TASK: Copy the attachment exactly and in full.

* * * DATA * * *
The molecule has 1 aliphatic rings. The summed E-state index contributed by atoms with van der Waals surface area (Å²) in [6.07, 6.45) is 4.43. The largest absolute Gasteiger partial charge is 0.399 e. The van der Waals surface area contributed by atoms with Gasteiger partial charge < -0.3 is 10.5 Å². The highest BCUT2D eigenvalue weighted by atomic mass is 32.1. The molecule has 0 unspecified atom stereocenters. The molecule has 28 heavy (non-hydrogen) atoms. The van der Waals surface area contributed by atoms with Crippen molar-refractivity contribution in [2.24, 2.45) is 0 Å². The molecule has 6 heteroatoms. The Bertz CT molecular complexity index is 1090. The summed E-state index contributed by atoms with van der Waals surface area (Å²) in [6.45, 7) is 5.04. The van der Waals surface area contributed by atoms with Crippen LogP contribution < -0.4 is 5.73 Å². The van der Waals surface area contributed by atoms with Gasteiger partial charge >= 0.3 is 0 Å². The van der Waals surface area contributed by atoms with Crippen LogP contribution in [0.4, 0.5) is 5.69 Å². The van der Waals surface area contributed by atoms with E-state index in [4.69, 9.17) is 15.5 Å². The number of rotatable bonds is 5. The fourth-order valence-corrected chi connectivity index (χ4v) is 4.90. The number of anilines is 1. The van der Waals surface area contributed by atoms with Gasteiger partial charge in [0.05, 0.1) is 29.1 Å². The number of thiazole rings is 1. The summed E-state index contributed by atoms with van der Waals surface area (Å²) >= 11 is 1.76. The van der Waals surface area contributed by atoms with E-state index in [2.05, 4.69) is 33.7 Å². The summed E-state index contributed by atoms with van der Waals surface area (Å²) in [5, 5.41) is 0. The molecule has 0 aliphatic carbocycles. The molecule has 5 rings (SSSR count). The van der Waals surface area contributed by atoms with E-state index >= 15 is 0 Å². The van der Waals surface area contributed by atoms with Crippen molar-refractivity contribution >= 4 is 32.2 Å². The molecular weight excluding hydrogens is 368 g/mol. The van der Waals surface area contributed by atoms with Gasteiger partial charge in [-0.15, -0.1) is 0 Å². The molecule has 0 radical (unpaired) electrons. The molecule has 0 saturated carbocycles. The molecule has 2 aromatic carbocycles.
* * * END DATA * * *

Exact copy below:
The molecule has 1 aliphatic rings. The summed E-state index contributed by atoms with van der Waals surface area (Å²) in [6.07, 6.45) is 4.43. The largest absolute Gasteiger partial charge is 0.399 e. The van der Waals surface area contributed by atoms with Gasteiger partial charge < -0.3 is 10.5 Å². The highest BCUT2D eigenvalue weighted by atomic mass is 32.1. The molecule has 0 unspecified atom stereocenters. The molecule has 28 heavy (non-hydrogen) atoms. The van der Waals surface area contributed by atoms with Crippen molar-refractivity contribution in [2.24, 2.45) is 0 Å². The molecule has 6 heteroatoms. The Bertz CT molecular complexity index is 1090. The summed E-state index contributed by atoms with van der Waals surface area (Å²) in [6.45, 7) is 5.04. The van der Waals surface area contributed by atoms with Crippen LogP contribution < -0.4 is 5.73 Å². The van der Waals surface area contributed by atoms with Gasteiger partial charge >= 0.3 is 0 Å². The van der Waals surface area contributed by atoms with Crippen LogP contribution in [0.4, 0.5) is 5.69 Å². The van der Waals surface area contributed by atoms with E-state index in [4.69, 9.17) is 15.5 Å². The number of rotatable bonds is 5. The fourth-order valence-corrected chi connectivity index (χ4v) is 4.90. The number of anilines is 1. The van der Waals surface area contributed by atoms with Gasteiger partial charge in [0.05, 0.1) is 29.1 Å². The number of thiazole rings is 1. The summed E-state index contributed by atoms with van der Waals surface area (Å²) >= 11 is 1.76. The van der Waals surface area contributed by atoms with E-state index in [2.05, 4.69) is 33.7 Å². The summed E-state index contributed by atoms with van der Waals surface area (Å²) in [5, 5.41) is 0. The molecule has 0 aliphatic carbocycles. The molecule has 5 rings (SSSR count). The van der Waals surface area contributed by atoms with E-state index >= 15 is 0 Å². The van der Waals surface area contributed by atoms with Crippen molar-refractivity contribution >= 4 is 32.2 Å². The molecular weight excluding hydrogens is 368 g/mol. The van der Waals surface area contributed by atoms with Gasteiger partial charge in [-0.15, -0.1) is 0 Å². The molecule has 0 radical (unpaired) electrons. The molecule has 0 saturated carbocycles. The molecule has 2 aromatic carbocycles.